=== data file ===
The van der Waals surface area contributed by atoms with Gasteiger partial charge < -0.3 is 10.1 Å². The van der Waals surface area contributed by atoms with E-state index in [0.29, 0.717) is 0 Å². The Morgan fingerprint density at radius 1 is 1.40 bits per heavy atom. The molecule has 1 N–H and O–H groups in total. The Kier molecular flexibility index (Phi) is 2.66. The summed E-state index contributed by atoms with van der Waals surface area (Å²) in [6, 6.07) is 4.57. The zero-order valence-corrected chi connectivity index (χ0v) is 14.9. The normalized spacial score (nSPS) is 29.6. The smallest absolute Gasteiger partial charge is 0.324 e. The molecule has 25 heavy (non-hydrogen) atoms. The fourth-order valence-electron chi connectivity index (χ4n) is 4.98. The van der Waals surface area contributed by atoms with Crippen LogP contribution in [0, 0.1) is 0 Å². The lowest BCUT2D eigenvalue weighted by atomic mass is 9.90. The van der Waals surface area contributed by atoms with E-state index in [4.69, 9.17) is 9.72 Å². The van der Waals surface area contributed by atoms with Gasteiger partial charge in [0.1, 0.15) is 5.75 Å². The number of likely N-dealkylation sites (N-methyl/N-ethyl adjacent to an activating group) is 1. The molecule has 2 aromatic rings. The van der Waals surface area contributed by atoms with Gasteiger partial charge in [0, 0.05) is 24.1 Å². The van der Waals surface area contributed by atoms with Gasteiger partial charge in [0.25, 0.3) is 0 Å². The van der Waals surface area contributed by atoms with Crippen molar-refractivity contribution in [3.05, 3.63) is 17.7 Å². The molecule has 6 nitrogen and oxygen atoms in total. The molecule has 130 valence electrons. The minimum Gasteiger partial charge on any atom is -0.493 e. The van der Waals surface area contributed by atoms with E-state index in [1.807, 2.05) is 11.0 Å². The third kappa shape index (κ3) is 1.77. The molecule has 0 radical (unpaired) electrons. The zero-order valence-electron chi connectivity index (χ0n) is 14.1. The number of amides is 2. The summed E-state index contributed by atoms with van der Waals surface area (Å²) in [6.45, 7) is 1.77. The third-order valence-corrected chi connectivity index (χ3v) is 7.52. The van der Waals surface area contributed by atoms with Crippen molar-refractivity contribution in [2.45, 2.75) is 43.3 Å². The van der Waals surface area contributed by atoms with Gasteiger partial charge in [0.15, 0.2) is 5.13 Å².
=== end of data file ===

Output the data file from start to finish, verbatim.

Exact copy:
The van der Waals surface area contributed by atoms with Gasteiger partial charge < -0.3 is 10.1 Å². The van der Waals surface area contributed by atoms with E-state index in [0.29, 0.717) is 0 Å². The Morgan fingerprint density at radius 1 is 1.40 bits per heavy atom. The molecule has 1 N–H and O–H groups in total. The Kier molecular flexibility index (Phi) is 2.66. The summed E-state index contributed by atoms with van der Waals surface area (Å²) in [6, 6.07) is 4.57. The zero-order valence-corrected chi connectivity index (χ0v) is 14.9. The normalized spacial score (nSPS) is 29.6. The smallest absolute Gasteiger partial charge is 0.324 e. The molecule has 25 heavy (non-hydrogen) atoms. The fourth-order valence-electron chi connectivity index (χ4n) is 4.98. The van der Waals surface area contributed by atoms with Crippen LogP contribution in [0, 0.1) is 0 Å². The lowest BCUT2D eigenvalue weighted by atomic mass is 9.90. The van der Waals surface area contributed by atoms with E-state index in [4.69, 9.17) is 9.72 Å². The van der Waals surface area contributed by atoms with Gasteiger partial charge in [0.1, 0.15) is 5.75 Å². The number of likely N-dealkylation sites (N-methyl/N-ethyl adjacent to an activating group) is 1. The molecule has 2 aromatic rings. The van der Waals surface area contributed by atoms with Gasteiger partial charge in [0, 0.05) is 24.1 Å². The van der Waals surface area contributed by atoms with Gasteiger partial charge in [0.25, 0.3) is 0 Å². The van der Waals surface area contributed by atoms with Crippen molar-refractivity contribution in [3.05, 3.63) is 17.7 Å². The molecule has 6 nitrogen and oxygen atoms in total. The molecule has 130 valence electrons. The minimum Gasteiger partial charge on any atom is -0.493 e. The van der Waals surface area contributed by atoms with E-state index in [1.807, 2.05) is 11.0 Å². The third kappa shape index (κ3) is 1.77. The molecule has 0 radical (unpaired) electrons. The zero-order valence-electron chi connectivity index (χ0n) is 14.1. The number of amides is 2. The summed E-state index contributed by atoms with van der Waals surface area (Å²) in [6.45, 7) is 1.77. The third-order valence-corrected chi connectivity index (χ3v) is 7.52. The van der Waals surface area contributed by atoms with Crippen molar-refractivity contribution in [2.45, 2.75) is 43.3 Å². The van der Waals surface area contributed by atoms with Gasteiger partial charge in [0.15, 0.2) is 5.13 Å².